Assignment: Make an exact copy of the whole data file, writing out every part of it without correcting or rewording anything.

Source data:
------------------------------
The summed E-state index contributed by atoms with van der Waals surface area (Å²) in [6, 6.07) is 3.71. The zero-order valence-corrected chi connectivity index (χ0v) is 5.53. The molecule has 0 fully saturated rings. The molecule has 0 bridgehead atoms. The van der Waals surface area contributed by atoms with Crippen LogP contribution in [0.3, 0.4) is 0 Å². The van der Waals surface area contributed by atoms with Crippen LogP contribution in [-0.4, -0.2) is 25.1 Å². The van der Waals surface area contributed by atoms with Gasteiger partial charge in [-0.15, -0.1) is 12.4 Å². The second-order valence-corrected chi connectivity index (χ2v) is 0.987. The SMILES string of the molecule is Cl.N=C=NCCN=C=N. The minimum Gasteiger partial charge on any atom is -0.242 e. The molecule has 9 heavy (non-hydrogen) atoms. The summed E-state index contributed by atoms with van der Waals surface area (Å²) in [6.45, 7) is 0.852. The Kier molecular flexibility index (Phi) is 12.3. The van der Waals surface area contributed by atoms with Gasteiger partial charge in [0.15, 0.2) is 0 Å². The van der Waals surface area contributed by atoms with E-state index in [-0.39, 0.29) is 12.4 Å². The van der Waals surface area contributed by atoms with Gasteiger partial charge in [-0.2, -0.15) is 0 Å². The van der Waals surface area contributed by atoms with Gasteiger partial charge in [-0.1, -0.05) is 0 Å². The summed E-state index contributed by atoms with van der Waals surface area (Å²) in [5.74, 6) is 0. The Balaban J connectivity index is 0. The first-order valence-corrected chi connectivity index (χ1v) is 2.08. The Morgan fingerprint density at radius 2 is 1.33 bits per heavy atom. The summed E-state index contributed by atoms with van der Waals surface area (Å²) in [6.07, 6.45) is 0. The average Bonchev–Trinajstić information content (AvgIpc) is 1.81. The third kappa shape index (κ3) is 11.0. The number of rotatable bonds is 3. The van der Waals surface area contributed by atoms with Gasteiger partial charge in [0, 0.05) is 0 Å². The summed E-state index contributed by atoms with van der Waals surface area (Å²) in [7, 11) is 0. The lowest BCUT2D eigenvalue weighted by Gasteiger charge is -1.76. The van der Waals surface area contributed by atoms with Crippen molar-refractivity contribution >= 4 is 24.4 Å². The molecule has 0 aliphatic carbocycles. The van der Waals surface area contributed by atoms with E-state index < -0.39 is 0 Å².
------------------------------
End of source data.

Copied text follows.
The summed E-state index contributed by atoms with van der Waals surface area (Å²) in [6, 6.07) is 3.71. The zero-order valence-corrected chi connectivity index (χ0v) is 5.53. The molecule has 0 fully saturated rings. The molecule has 0 bridgehead atoms. The van der Waals surface area contributed by atoms with Crippen LogP contribution in [0.3, 0.4) is 0 Å². The van der Waals surface area contributed by atoms with Crippen LogP contribution in [-0.4, -0.2) is 25.1 Å². The van der Waals surface area contributed by atoms with Gasteiger partial charge in [-0.15, -0.1) is 12.4 Å². The second-order valence-corrected chi connectivity index (χ2v) is 0.987. The SMILES string of the molecule is Cl.N=C=NCCN=C=N. The minimum Gasteiger partial charge on any atom is -0.242 e. The molecule has 9 heavy (non-hydrogen) atoms. The summed E-state index contributed by atoms with van der Waals surface area (Å²) in [6.45, 7) is 0.852. The Kier molecular flexibility index (Phi) is 12.3. The van der Waals surface area contributed by atoms with Gasteiger partial charge in [0.15, 0.2) is 0 Å². The van der Waals surface area contributed by atoms with E-state index in [-0.39, 0.29) is 12.4 Å². The van der Waals surface area contributed by atoms with Gasteiger partial charge in [-0.2, -0.15) is 0 Å². The van der Waals surface area contributed by atoms with Gasteiger partial charge in [-0.1, -0.05) is 0 Å². The summed E-state index contributed by atoms with van der Waals surface area (Å²) in [5.74, 6) is 0. The Balaban J connectivity index is 0. The first-order valence-corrected chi connectivity index (χ1v) is 2.08. The Morgan fingerprint density at radius 2 is 1.33 bits per heavy atom. The summed E-state index contributed by atoms with van der Waals surface area (Å²) in [6.07, 6.45) is 0. The average Bonchev–Trinajstić information content (AvgIpc) is 1.81. The third kappa shape index (κ3) is 11.0. The number of rotatable bonds is 3. The van der Waals surface area contributed by atoms with Gasteiger partial charge in [0, 0.05) is 0 Å². The summed E-state index contributed by atoms with van der Waals surface area (Å²) in [7, 11) is 0. The lowest BCUT2D eigenvalue weighted by Gasteiger charge is -1.76. The van der Waals surface area contributed by atoms with Crippen molar-refractivity contribution >= 4 is 24.4 Å². The molecule has 0 aliphatic carbocycles. The van der Waals surface area contributed by atoms with E-state index < -0.39 is 0 Å².